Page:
Looking solely at guns, you can't understand this issue if you look at it in the context of attempts to address a specific problem with legislation. It just doesn't work, logically. Look at it instead as the east and west coast liberal establishment versus the southern and midwest conservatives (with libertarians associated by default), and it makes more sense.

    Anti-gun legislation isn't for preventing children from being killed, although you have to sell it like that. It's for attacking people who own guns, who tend overwhelmingly to be non-Progs. If these people were honest, they'd say what they really think: "Private citizens who own guns are ignorant, dangerous rednecks, and even though they didn't kill these particular children, they're the type of people who would if they had the chance. So let's make sure they can't have the things they value, like guns in this case, until they either become like us or die off."

  • Unindicted Co-conspirator||

    Exactly. This isn't about preventing mass shootings; it's about eradicating gun culture, which urban/coastal elites despise as another way in which our country is backwards, evil, dangerous, unenlightened, etc.

    They have a particular burr up their ass about us because we don't go quietly.

  • Lord Humungus||

    Texas without guns is like a whorehouse without the hookers.

  • thom||

    Obviously Nancy Lanza should have done a background check on her son before letting him steal her weapons.

  • The Late P Brooks||

    Nobody here in this great Capitol of ours with a good conscience could sit by and not try to prevent a day like that from happening again. I think that's what we're doing.

    We need to know whether Lanza liked cinnamon raisin toast for breakfast.

    For reasons which should be obvious .

  • geekster||

    you might reasonably surmise that Lanza bought the rifle he used in the attack from a private seller at a gun show or after seeing it advertised online. But you would be wrong, since the rifle belonged to Lanza's mother, who purchased it legally from a federally licensed gun dealer after passing a background check. And if Lanza had tried to buy a gun on his own, it looks like he also would have passed a background check, since it seems he did not have a disqualifying criminal or psychiatric record, which is typically the case for mass shooters.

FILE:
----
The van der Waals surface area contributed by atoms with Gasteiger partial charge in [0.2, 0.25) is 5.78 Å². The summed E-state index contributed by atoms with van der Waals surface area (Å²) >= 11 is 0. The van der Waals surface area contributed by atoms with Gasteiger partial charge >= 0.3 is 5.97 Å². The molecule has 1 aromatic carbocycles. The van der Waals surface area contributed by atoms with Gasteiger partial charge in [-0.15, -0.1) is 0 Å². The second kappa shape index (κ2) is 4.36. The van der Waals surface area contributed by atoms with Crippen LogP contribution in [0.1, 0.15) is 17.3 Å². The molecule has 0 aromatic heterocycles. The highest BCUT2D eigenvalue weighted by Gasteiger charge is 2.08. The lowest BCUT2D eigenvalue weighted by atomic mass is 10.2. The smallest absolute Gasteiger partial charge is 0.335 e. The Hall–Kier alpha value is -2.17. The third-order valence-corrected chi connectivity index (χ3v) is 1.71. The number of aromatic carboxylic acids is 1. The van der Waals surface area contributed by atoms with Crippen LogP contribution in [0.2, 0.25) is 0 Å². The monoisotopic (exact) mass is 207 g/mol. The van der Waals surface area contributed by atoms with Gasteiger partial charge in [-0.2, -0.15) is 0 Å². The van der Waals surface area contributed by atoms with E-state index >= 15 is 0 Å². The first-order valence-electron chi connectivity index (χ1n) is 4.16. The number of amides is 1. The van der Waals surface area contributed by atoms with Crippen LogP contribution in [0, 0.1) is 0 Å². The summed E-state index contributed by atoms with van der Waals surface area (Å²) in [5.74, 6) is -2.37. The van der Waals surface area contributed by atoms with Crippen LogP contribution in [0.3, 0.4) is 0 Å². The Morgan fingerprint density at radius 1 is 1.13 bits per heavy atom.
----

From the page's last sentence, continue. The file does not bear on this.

According to The Hill the bill would also "...exempt gun sales and transfers between friends and acquaintances without the help of an online intermediary." So Lanza's mother could have willingly transferred the gun to her son legally without breaking this proposed law.

    This bill goes beyond ineffective and meaningless, right straight to full retard. It wouldn't impact an exact repeat of the crime that supposedly inspired it even slightly.

  • PapayaSF||

    Proponents might be hoping to turn it into a registration system, or perhaps prohibit transfers without proof that the seller owns the weapon.

  • LarryA||

    You think? That's the holy grail of gun control.

  • The Late P Brooks||

    it seems he did not have a disqualifying criminal or psychiatric record, which is typically the case for mass shooters.

    But this does not take into account the inevitable parade of reliable sources who swarm out of the woodwork after the fact, saying, "I always knew there was something weird about that guy."

  • Bobarian||

    If " there [is] something weird about that guy" became a prerequisite, we'd all be on the list.

  • db||

    Toomey, you suck worse than most. You are a Republican senator from Pennsylvania. Pennsylvania, which is up there with Arizona, Kentucky, and Texas in terms of shooting culture. Pennsylvania, which will probably never send you to an elected office ever again. You are an utter moron, and you deserve the electoral drubbing you will likely receive at your next opportunity.

  • Old Bull Lee||

    I can tell you Joe Manchin won't be re-elected to anything in WV either. And he knows that, which is why he has the left's collective dick so far down his throat.

  • Paul.||

    What everyone here is failing to recognize, is that if these laws save even one life, your constitutional rights are worth giving up.

  • Cdr Lytton||

    Better to let 10 innocent men hang than one guilty man go free.

  • The Late P Brooks||

    If " there [is] something weird about that guy" became a prerequisite, we'd all be on the list.

    I think you've got it.

  • Dweebston||

    You mean to say you're not in favor of protecting innocent lives? That's peculiar, wouldn't you say?

  • WomSom||

    lol silly laws are for honest folk anyways lol.

    www.AnonNow.tk

  • Blogimi Dei||

    It is all about perceived safety and not about actual safety: see TSA.

  • Cowboy||

    So according to CNN this bill is a compromise. Funny, I always thought that in a compromise, you give a little and they give a little. What are we getting in return for this? Nothing, I guess. Unless you consider "well you're lucky it's only this bad, instead of far far worse" as a compromise.

    But the thing that really really gets my goat about all of the registration bullshit, is that it treats us like children. It's my goddamn property, and if I want to sell it to a consenting adult, or if I want to buy property from a consenting adult, it's nobody's goddamned business but my own. I shouldn't have to report my sale to anyone. Because it's not. your. damn. business. I don't have to register and report every time I sell a phone, or buy a hotdog, or even a damn hunting knife. Why are guns different?

    (And yes, I do realize the real answer is CONTROL, doesn't make it any easier or less rage inducing)

GET REASON MAGAZINE

Get Reason's print or digital edition before it’s posted online

  • Video Game Nation: How gaming is making America freer – and more fun.
  • Matt Welch: How the left turned against free speech.
  • Nothing Left to Cut? Congress can’t live within their means.
  • And much more.

SUBSCRIBE

advertisement